It’s time for some afternoon trivia; Hemingway or my mother’s email?
Haruki Murakami‘s Norwegian Wood has been dropped from one New Jersey school’s syllabus due to “some words and language that seemed to be inappropriate as far as the parents and some of the kids were concerned.” His publisher A. A. Knopf has issued a statement in response.
The Chicago Tribune is rolling out a new premium books section for $99 a year. The Printers Row offering (named for a Chicago neighborhood) “will feature 24 pages of book reviews, author interviews and Chicago-focused literary news, along with a weekly bonus book of short fiction.” You can either feel validated (special HBO-style “premium” section for readers!) or marginalized (so few people care about this that you have to pay extra if you want it.)
The International Writing Program at the University of Iowa is offering two seven-week online seminars free of charge this summer: Advanced Poetry and Poetry Masterclass. The seminars are intended for emerging and published poets, respectively, and they will be taught by Micah Bateman and Nick Twemlow. Anybody with an internet connection is allowed to apply, and applications are due May 8th.
On the heels of a New Mexico school district banning Neverwhere because a mother considered it “R-rated,” Neil Gaiman delivered a lecture for the Reading Agency about the importance of libraries and reading for children. “It’s tosh. It’s snobbery and it’s foolishness. There are no bad authors for children, that children like and want to read and seek out, because every child is different,” he said about banning books.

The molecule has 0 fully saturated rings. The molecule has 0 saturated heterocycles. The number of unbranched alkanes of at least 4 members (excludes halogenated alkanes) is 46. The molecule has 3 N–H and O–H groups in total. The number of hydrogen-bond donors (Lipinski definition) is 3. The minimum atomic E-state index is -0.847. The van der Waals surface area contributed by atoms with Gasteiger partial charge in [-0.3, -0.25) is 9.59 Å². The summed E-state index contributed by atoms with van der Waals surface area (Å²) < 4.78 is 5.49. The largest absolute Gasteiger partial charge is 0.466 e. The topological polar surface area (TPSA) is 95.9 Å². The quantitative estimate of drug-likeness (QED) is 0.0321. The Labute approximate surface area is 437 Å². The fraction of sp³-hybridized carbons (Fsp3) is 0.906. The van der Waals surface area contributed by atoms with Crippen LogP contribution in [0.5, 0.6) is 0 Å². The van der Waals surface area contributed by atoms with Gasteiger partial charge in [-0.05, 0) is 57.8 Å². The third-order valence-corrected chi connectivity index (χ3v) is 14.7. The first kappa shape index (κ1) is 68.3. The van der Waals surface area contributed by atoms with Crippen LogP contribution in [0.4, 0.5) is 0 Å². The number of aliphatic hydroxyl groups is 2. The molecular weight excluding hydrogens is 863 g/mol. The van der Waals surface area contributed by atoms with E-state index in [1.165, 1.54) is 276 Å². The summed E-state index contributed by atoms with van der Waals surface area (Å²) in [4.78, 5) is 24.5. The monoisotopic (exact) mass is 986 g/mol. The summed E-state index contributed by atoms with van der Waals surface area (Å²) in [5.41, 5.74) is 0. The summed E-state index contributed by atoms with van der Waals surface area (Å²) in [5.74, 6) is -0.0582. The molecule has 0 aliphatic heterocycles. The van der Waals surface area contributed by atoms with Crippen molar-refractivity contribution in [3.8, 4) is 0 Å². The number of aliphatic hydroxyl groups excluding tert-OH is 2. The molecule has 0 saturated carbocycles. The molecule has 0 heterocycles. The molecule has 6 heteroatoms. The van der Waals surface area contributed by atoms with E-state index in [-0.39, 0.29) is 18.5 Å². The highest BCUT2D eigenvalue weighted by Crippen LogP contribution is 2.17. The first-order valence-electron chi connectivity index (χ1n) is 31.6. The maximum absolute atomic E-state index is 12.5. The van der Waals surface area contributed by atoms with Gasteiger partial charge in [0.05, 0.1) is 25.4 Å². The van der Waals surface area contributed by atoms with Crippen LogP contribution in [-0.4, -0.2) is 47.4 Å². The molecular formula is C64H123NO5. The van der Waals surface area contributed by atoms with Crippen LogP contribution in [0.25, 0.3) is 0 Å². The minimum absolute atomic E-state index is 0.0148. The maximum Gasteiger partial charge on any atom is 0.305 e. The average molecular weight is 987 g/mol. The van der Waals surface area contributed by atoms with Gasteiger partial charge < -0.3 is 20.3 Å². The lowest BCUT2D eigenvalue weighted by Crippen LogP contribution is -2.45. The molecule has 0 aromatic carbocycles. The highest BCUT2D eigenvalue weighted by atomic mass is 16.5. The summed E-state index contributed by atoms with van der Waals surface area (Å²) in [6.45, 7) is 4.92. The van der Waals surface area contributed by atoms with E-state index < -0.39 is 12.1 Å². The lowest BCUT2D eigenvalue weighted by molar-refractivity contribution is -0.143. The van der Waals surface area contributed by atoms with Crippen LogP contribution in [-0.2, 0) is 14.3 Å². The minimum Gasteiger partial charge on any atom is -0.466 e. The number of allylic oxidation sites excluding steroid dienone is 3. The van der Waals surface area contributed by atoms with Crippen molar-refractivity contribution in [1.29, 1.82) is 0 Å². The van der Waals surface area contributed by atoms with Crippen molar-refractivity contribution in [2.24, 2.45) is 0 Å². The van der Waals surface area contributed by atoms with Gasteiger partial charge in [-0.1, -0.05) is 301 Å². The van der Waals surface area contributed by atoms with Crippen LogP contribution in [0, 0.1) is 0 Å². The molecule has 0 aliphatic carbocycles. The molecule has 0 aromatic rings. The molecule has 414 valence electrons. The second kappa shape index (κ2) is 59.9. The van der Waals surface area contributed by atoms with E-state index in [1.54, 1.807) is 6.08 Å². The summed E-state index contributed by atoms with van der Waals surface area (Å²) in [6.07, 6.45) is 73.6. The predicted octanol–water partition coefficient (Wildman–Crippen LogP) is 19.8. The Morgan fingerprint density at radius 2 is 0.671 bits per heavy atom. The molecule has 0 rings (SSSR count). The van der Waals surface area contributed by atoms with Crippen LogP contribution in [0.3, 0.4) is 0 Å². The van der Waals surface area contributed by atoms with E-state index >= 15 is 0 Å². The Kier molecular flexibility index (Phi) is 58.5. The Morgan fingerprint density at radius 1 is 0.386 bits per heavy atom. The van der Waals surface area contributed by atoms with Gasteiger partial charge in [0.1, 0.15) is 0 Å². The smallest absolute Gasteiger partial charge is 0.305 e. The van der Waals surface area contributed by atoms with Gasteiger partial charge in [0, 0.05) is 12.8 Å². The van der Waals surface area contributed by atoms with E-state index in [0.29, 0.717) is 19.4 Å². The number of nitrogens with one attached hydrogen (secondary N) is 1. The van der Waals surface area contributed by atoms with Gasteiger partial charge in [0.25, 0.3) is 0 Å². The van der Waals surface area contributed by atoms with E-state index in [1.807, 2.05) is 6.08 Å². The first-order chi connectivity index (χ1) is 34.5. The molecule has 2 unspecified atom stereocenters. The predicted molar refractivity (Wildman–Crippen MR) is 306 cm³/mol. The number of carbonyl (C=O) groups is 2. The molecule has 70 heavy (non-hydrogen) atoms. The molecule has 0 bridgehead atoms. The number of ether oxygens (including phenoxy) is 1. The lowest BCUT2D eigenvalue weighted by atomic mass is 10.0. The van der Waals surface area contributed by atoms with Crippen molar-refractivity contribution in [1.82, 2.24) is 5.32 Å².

“Their staff is always sharp, and they seem to cover politics more robustly now. But through the 1960s there were so many political trends they ignored, pretending to be focused on craft and art for art’s sake.” An interview with Joel Whitney about his forthcoming book Finks: How the C.I.A. Tricked the World’s Best Writers, which tells the story of how the intelligence agency helped found The Paris Review. With this backstory in mind, you may read the journal’s author interviews in an entirely new way.
“Nathan Englander’s characters have invented ‘the Anne Frank game’ whose major question is ‘who would hide you if there were another Holocaust.’ By making this a game, the characters demonstrate their affective distance from the event, but at the same time Englander illustrates that the Holocaust remains a touchstone for the marijuana-smoking, Orthodox Jews who bring the game to their secular Jewish friends.” On the fictional afterlife of Anne Frank.